ANNAPOLIS -- A curfew for minors proposed by Annapolis Mayor Alfred A. Hopkins to combat a recent increase in drug-related violence was dealt a setback last night, when the council's rules committee unanimously recommended its rejection.
"The curfew is both unconstitutional and unworkable, and it was ill-conceived and badly packaged," said Alderman Carl O. Snowden, chairman of the rules committee.
The panel's vote followed a public hearing last night on the curfew proposal attended by about 60 residents.
"Annapolis has become a lucrative market in the drug trade," said Emily Green, an aide to Mayor Hopkins. "Annapolis was once a place to get away to; it's now become part of the metropolis. That drastic change has caused us to look for drastic answers."
But students, black community leaders and Annapolis Housing Authority officials opposed the plan, saying it was unconstitutional and could be abused by police.
"What if a tourist gets shot?" asked Stephanie Finn, an Annapolis High School senior. "Are we going to say, 'Let's get all the tourists out of here?' "
The bill would require anyone under age 17 to leave public places by 11 p.m. on weekdays and midnight on weekends.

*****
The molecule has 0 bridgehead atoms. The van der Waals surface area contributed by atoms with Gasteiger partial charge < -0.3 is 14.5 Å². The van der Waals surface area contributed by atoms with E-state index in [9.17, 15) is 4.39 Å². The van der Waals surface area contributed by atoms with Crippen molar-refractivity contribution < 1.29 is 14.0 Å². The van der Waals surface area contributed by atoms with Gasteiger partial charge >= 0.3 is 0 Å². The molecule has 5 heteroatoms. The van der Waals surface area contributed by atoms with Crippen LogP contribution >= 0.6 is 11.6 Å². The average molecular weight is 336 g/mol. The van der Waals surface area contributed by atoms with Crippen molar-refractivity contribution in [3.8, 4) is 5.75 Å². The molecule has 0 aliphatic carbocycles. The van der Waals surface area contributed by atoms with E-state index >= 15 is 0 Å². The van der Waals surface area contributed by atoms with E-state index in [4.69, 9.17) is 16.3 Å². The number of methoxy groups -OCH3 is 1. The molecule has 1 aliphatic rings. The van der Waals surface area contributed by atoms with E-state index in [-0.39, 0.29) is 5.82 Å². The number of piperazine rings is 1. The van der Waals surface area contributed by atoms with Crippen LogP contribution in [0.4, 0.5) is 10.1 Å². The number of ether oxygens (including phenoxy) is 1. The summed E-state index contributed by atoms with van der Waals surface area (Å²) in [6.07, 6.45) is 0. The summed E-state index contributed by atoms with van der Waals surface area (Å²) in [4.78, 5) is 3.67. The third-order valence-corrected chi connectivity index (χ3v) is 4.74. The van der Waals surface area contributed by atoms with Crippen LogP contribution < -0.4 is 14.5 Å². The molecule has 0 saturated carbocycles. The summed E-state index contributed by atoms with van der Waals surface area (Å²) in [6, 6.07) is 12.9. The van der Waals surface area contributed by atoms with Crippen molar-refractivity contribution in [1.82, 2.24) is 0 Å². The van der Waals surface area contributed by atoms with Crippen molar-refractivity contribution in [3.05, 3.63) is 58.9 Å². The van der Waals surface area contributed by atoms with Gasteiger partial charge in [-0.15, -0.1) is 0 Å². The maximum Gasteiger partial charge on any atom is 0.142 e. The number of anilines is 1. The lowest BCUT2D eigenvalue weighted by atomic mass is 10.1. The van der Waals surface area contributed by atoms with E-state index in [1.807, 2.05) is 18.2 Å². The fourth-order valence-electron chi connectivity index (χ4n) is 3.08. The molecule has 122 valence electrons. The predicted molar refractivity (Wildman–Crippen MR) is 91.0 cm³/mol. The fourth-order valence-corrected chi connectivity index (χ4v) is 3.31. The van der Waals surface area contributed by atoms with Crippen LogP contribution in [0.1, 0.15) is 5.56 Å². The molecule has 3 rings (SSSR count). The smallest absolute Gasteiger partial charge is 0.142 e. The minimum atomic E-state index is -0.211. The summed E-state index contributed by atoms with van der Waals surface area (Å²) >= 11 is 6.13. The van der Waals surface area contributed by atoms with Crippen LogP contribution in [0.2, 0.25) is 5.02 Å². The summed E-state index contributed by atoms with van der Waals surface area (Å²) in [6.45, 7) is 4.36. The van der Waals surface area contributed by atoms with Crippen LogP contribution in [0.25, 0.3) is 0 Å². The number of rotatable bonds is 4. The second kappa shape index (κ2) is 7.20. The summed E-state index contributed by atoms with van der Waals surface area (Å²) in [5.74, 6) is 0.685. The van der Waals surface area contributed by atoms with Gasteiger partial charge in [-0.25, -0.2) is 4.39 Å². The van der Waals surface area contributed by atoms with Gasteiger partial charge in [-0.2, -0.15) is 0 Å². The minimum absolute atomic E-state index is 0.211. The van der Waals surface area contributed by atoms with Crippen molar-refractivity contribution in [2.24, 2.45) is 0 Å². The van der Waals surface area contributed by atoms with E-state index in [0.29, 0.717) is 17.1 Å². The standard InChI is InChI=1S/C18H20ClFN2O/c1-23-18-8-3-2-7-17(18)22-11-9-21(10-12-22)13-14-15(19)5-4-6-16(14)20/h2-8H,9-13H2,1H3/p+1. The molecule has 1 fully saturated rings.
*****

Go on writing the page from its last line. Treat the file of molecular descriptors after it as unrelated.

Parents of minors who break the curfew or business owners who admit minors after the curfew could be fined between $5 and $300. If they didn't pay, they could be jailed.
The council will vote on the curfew next month. To appease critics, the city administration dropped plans to ban people under age 16 from loitering in public during school hours, and made the proposed curfew a trial, to end Aug. 31, rather than permanent.
Baltimore and about 24 other jurisdictions in Maryland have curfews.
The Maryland chapter of the AmericanCivil Liberties Union has opposed the curfew, saying it would "infringe on residents' civil rights and civil liberties" and would do little to fight drug-related violence.
City officials who testified for the curfew, noted that Annapolis had a record five homicides last year, all believed to be drug-related. The city had three homicides in 1989.
However, none of the culprits or victims was a minor, Mr. Snowden noted.
All the homicides occurred in or near the city's 10 public housing projects. After this year's first homicide, on Jan. 15, Alderman Samuel Gilmer proposed putting up fences around the projects.
Residents said the plan smacked of slavery, and the Annapolis Housing Authority criticized it as unworkable, but the proposal also demonstrates how desperate Annapolis has become to solve its crime problem.
"We have had more funerals than any of us wanted," Mr. Snowden said. "However, in our zeal to eradicate drugs from our community, I do not want to see the civil liberties of people abridged."
Paul Shread is a reporter for the Anne Arundel County Sun, a suburban edition of The Baltimore Sun.